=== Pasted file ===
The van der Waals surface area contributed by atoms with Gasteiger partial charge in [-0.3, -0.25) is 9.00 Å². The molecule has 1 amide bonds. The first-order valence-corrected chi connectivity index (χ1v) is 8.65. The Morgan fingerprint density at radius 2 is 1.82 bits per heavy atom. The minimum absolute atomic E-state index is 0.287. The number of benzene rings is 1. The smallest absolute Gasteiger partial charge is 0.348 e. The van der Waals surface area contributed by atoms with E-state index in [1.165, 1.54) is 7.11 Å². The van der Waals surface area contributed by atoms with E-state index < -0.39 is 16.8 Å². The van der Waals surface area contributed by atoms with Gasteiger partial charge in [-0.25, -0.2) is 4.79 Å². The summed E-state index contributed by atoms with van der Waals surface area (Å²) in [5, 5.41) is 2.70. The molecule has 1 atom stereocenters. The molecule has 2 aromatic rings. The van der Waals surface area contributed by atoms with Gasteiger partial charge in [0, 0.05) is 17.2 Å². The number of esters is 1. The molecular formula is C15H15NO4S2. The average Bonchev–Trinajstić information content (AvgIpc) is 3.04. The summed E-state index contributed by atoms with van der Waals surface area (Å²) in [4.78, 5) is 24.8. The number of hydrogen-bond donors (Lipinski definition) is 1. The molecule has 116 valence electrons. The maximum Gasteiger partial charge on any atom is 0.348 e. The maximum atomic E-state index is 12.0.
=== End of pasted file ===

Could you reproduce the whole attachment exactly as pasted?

The van der Waals surface area contributed by atoms with Gasteiger partial charge in [-0.3, -0.25) is 9.00 Å². The molecule has 1 amide bonds. The first-order valence-corrected chi connectivity index (χ1v) is 8.65. The Morgan fingerprint density at radius 2 is 1.82 bits per heavy atom. The minimum absolute atomic E-state index is 0.287. The number of benzene rings is 1. The smallest absolute Gasteiger partial charge is 0.348 e. The van der Waals surface area contributed by atoms with E-state index in [1.165, 1.54) is 7.11 Å². The van der Waals surface area contributed by atoms with E-state index < -0.39 is 16.8 Å². The van der Waals surface area contributed by atoms with Gasteiger partial charge in [-0.25, -0.2) is 4.79 Å². The summed E-state index contributed by atoms with van der Waals surface area (Å²) in [5, 5.41) is 2.70. The molecule has 1 atom stereocenters. The molecule has 2 aromatic rings. The van der Waals surface area contributed by atoms with Gasteiger partial charge in [0, 0.05) is 17.2 Å². The number of esters is 1. The molecular formula is C15H15NO4S2. The average Bonchev–Trinajstić information content (AvgIpc) is 3.04. The summed E-state index contributed by atoms with van der Waals surface area (Å²) in [4.78, 5) is 24.8. The number of hydrogen-bond donors (Lipinski definition) is 1. The molecule has 116 valence electrons. The maximum Gasteiger partial charge on any atom is 0.348 e. The maximum atomic E-state index is 12.0.